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Jul-13-2012 19:59printcomments

Sleeping Watchdog?
FDA's Ridiculous Position on Drug Addiction

This article dedicated to the memory of Peter who died Dec 23, 2001 at age 25 - accidental Oxycontin overdose.

Margaret Hamburg, MD
Margaret Hamburg, MD photo courtesy:

(MYRTLE BEACH, SC) - As a teen and young adult Pete loved to watch football, wrestling and anything Star Wars. He enjoyed reading Stephen King novels and had an innate protective passion for anything vulnerable.

He loved animals, children and senior citizens.

Is the FDA still allowing the fox to guard the hen house in the prescription drug epidemic -- or is the fox in a new position -- inside the hen house?

Last week, the "watchdog" for the safety of the American people, the Federal Drug Administration (FDA) released a "tool" to better educate the medical profession and its patients concerning the addictive and abuse capabilities of dangerous painkillers such as OxyContin and Vicodin.

More than twenty manufacturers of dangerous painkillers contributing to the prescription drug epidemic in the U.S. will be required to incorporate information about abuse and safe use into existing continuing education programs for health-care providers.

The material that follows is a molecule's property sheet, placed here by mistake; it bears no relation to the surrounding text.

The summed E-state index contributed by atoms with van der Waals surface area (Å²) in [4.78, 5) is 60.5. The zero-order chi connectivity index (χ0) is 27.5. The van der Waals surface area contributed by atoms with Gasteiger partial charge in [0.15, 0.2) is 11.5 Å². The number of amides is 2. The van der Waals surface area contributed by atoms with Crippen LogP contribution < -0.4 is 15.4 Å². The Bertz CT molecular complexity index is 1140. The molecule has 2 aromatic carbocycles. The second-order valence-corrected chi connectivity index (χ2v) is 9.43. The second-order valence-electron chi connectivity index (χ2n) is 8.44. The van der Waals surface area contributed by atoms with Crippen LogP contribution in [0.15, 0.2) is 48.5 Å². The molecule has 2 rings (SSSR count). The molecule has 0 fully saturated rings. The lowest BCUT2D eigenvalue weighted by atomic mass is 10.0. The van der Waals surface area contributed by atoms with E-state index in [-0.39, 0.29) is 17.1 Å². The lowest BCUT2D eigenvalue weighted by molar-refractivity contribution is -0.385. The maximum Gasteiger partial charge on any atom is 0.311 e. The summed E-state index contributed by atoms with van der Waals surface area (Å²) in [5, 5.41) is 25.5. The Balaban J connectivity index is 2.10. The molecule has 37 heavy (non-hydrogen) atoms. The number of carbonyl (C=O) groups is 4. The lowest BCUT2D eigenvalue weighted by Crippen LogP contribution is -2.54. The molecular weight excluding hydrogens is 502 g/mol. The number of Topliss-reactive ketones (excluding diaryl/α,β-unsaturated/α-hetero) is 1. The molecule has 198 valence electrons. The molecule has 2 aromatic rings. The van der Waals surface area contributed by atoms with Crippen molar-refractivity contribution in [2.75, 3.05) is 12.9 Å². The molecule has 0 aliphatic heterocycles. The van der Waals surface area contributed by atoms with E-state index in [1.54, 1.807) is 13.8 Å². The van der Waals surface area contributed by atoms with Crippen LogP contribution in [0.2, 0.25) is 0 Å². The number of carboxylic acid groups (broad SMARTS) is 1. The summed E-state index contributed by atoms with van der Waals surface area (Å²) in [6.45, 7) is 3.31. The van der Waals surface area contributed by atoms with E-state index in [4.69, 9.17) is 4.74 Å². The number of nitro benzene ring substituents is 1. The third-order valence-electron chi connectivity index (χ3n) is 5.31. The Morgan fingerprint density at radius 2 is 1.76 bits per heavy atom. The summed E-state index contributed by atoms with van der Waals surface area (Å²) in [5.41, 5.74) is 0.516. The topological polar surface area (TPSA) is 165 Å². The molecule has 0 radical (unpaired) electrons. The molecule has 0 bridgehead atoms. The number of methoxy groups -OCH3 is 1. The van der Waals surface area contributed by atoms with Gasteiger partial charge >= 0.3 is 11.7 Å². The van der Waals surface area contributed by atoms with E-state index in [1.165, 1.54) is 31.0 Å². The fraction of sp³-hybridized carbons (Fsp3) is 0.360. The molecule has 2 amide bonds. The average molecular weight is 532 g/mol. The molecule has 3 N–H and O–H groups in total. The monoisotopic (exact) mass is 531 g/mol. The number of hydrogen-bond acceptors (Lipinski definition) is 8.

Margaret Hamburg, MD, and FDA Commissioner stated that the tools implemented by the agency will help physicians "safely prescribe opioids and (make sure) that patients know how to safely use these drugs."

Tens of thousands of people have died or are currently addicted to these lethal painkillers and the FDA still focuses on pharma's press releases calling for proper disposal of prescription drugs --

Drug companies will also be required to provide "user-friendly guides" to patients on avoiding painkiller abuse and proper disposal of leftover medications.

Disposal of leftover medications? Tens of thousands of people have died or are currently addicted to these lethal painkillers and the FDA still focuses on pharma's press releases calling for proper disposal of prescription drugs -- not to mention pharma's continual marketing of the words "undertreatment of pain" in America.